Aberdeen woman is host mom to NSU international students
ABERDEEN, S.D. – Diana Osborne’s family is just like any other – except that her children happen to come from all over the world.
Theirs is a “Friendship Family,” part of a program coordinated by the Northern State University Office of International Programs. Through the NSU Friendship Family Program, international students spend time with a local family at least once a month and keep in contact regularly. The program has been going for about 14 years, with 46 students matched to 27 families this year.
Since 2015, Osborne has been host mom to 31 NSU international students. That includes seven currently: Abdullah Asaad, from Saudi Arabia; Seolhui Cha, from South Korea; Matej Cip, from Czech Republic; Jonas Graessle, from Germany; Jiyeong In, from South Korea; Edu Mendoza, from Bolivia; and Vanisa Petriti, from Albania.
They all call her “Mom,” and Osborne fills the role in every way – from bringing them soup when they are sick to giving them a talking to when needed. Osborne also likes to brag about her kids like any proud mom, and can easily rattle off important details like birthdays.
Before she became involved with the Friendship Family program, Osborne said she and her son, Michael, didn’t have any relatives living nearby. But that changed when she became a host parent – something that actually happened by chance.
One snowy Sunday in 2015, Osborne noticed a group of South Korean students walking from Northern’s campus in southern Aberdeen to her church, New Life Fellowship, on the north side of town. So she offered them a ride. It could’ve ended there, but when one of the students mentioned the Friendship Family Program, Osborne decided to look into it.
“I’m a firm believer that God has your life planned out and I believe that there’s two paths always. And you can take the obvious path or sometimes you can take the other path,” Osborne said. “Oftentimes the other path is the better path. In this case, that was the better path.”
‘She Makes You Feel Comfortable’
Petriti has been Osborne’s host daughter the longest – going on three years. When she first applied for the program, she wasn’t sure how it worked or what to expect. But Osborne’s outgoing personality put her at ease right away, and they hit it off.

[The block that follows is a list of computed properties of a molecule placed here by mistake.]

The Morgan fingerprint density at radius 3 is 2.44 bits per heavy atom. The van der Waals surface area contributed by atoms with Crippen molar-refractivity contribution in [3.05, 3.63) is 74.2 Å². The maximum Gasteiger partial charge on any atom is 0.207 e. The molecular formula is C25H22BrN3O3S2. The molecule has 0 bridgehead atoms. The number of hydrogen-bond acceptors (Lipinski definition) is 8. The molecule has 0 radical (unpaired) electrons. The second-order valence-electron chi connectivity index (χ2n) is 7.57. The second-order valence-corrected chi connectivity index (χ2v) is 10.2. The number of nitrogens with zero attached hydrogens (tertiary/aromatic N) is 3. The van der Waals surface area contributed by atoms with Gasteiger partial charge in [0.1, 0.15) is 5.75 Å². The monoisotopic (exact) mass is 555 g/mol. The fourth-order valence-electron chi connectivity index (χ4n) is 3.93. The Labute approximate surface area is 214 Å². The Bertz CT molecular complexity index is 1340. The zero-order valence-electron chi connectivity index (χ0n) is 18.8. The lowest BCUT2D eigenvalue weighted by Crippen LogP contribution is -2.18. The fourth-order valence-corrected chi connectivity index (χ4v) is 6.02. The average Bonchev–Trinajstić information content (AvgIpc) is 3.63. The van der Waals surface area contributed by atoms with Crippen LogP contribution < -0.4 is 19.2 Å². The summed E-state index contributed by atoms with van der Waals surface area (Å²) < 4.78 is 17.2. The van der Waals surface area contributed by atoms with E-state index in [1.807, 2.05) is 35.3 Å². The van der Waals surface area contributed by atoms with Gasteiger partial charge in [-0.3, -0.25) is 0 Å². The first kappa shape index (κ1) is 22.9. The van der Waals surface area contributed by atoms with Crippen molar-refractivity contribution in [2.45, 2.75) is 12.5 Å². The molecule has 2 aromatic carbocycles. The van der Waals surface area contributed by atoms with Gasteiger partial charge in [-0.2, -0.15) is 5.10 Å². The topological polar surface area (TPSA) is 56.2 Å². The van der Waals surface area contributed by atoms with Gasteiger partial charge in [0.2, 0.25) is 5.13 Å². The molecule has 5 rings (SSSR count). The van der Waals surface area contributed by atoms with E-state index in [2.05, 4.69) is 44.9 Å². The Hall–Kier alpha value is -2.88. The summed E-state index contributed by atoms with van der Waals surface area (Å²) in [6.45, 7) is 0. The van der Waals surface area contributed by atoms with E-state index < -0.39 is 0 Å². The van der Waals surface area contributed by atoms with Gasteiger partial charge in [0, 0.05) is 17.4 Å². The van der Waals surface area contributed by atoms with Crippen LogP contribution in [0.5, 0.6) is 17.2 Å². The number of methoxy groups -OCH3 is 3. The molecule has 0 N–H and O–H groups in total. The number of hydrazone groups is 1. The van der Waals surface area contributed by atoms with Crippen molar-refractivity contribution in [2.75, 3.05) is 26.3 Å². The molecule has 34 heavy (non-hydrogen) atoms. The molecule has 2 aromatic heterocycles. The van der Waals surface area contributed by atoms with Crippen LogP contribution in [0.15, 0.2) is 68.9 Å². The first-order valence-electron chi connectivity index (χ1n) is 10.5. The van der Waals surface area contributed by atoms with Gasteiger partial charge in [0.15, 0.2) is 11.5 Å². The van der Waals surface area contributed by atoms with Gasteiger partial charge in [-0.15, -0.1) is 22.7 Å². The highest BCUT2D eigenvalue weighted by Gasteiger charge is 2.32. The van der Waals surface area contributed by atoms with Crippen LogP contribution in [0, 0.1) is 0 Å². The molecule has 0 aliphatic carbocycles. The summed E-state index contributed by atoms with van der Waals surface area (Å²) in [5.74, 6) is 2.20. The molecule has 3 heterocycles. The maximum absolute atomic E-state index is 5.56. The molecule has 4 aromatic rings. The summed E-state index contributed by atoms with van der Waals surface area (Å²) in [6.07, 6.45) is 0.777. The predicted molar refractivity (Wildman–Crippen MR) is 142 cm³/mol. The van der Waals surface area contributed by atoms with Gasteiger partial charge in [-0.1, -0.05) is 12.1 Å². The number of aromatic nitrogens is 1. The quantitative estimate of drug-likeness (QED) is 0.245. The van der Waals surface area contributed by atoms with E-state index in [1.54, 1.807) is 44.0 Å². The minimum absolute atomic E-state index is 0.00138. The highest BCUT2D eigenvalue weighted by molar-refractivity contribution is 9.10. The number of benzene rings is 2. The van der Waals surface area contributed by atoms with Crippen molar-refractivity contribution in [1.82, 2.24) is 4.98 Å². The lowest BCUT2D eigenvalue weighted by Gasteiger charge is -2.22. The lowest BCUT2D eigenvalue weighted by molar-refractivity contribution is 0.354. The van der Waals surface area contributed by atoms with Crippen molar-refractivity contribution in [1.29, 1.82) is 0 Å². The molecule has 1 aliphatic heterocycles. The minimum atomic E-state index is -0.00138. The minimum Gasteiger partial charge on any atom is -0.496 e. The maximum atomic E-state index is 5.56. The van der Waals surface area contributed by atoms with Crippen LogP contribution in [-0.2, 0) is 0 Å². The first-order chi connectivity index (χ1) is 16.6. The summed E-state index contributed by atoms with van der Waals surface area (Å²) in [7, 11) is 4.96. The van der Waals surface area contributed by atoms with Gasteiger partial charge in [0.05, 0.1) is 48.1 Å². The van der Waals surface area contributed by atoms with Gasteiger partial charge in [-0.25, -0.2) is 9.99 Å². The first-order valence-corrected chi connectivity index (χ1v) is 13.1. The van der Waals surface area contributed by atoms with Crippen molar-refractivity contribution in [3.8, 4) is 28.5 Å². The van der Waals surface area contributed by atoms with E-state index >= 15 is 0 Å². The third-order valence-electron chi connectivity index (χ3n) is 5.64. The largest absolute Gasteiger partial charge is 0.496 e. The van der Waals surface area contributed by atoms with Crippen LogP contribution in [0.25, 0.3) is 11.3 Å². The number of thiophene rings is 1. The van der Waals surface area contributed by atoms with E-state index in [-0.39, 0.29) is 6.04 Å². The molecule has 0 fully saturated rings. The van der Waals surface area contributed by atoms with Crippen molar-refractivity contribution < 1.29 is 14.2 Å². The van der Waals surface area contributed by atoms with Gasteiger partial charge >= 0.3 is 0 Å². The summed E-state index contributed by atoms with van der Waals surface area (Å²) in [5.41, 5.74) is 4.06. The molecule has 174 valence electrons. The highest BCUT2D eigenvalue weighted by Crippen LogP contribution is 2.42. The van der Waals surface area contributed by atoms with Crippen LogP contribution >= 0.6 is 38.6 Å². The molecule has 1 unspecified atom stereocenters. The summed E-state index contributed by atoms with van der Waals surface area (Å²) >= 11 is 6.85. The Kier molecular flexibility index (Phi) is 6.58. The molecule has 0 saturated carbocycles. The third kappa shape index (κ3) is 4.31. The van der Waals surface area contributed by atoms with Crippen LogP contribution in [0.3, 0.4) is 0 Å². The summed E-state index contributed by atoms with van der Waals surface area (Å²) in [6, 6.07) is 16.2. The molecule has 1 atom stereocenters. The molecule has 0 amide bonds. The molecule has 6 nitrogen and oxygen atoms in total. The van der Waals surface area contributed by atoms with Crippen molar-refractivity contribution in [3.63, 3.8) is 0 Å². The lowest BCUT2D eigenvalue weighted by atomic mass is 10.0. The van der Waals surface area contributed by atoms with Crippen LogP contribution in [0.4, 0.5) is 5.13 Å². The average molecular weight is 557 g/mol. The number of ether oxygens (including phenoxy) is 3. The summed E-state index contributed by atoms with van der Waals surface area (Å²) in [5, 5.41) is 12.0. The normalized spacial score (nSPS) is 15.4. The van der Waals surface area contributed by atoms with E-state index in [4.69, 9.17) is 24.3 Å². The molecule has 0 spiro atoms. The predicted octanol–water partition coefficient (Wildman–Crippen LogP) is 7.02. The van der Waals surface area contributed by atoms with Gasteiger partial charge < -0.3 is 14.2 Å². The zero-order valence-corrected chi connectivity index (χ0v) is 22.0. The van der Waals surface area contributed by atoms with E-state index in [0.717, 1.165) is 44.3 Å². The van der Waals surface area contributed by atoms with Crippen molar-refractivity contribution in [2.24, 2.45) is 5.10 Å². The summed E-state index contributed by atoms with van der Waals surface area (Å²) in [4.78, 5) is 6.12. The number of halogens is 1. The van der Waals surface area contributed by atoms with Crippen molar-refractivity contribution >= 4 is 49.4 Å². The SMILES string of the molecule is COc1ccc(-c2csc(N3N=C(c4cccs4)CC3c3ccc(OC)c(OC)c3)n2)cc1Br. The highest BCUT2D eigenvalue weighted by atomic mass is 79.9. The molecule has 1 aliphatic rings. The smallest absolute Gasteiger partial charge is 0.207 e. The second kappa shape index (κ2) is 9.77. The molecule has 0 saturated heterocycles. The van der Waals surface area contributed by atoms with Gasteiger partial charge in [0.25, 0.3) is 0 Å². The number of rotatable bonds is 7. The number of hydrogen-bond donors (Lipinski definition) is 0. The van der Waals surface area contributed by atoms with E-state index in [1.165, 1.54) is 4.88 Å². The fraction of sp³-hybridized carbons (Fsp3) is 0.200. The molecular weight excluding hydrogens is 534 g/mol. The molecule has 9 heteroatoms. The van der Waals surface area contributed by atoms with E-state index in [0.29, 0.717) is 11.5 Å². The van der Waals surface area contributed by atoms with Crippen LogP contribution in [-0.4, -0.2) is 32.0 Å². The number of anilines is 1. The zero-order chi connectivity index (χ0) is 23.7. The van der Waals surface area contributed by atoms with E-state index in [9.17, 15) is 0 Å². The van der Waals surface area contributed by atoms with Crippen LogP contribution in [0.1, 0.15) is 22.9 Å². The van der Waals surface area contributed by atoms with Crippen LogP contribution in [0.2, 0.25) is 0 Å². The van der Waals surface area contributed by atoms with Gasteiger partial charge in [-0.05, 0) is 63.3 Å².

“She makes you feel comfortable,” Petriti said.
With busy schedules, Osborne’s entire family doesn’t gather all that often, but she meets with the students in small groups or one-on-one all the time. When they are all together, they do things like play games, talk and eat a lot of food.
“We hang out in her house, which is probably our favorite thing,” Cip said. “Because the house became almost like our house.”
They won’t all be together for Christmas, as typically international students take advantage of longer breaks and travel the U.S. But they celebrate many other holidays together, including Easter and Thanksgiving.
Mendoza said as an international student, he was struggling on his own in a new culture until he became part of Osborne’s family.
“Mom was really welcoming,” he said, adding, “I believe that the best part was I finally knew I had a different type of support system. Not only friends, but more like an actual family.”
Families Grateful for Support System
Back home, their families are grateful they’ve found this support system.
“It’s comforting for our families to know that there’s somebody that can take care of us if something happens,” Mendoza said.
Many of their parents are Facebook friends with Osborne, often “liking” the pictures she posts of them and communicating thanks to Google Translate. Osborne said she loves that.
“If my kid was a whole world away, I would be thrilled to have somebody that would act like a mom and take care of Michael, but also I would sure want anything I could see of my child,” she said. “I’d want to see all of those pictures.”
The toughest day for a Friendship Family is at the end of each semester: “Cry Bus Day.” This is what they call the day all international students board a bus from campus to Minneapolis to fly home. Osborne has been through 10 cry bus days so far, and it’s not fun.
“I’m crying because my heart is broken,” she said. “Because I have to say goodbye to these kids that I love.”
But they keep in touch. Osborne still has Facebook groups for every semester’s students who have been part of her family.
Students Also Grow Close
Asaad said the Friendship Family experience has not only connected the students with Osborne, it has also brought them closer to each other as well.
“We show respect to each other,” he said. “We’re all friends, but we treat each other like brothers and sisters. We care about each other.”
To Osborne, that’s one of the best parts of the program.
“We really are family. They really are brothers and sisters. They really are friends,” she said. “They really do love each other. And that is everything I want.”
About Northern State University
Northern State University is a regional university that offers outstanding academics and exceptional extracurricular activities at an affordable price on a safe, welcoming campus. Northern State recently announced its Educational Impact Campaign, with a goal of raising $55 million for a new South Dakota School for the Blind and Visually Impaired, new athletic and recreation fields, and an on-campus regional sports complex. Once the campaign is complete, NSU will be the recipient of more than $100 million in privately funded building projects and scholarships within a decade. To learn more, visit NSU Admissions.
Pictured in front is Abdullah Asaad; pictured in back from left are Vanisa Petriti, Jiyeong In, Edu Mendoza, Diana Osborne, Matej Cip, Seolhui Cha and Jonas Graessle.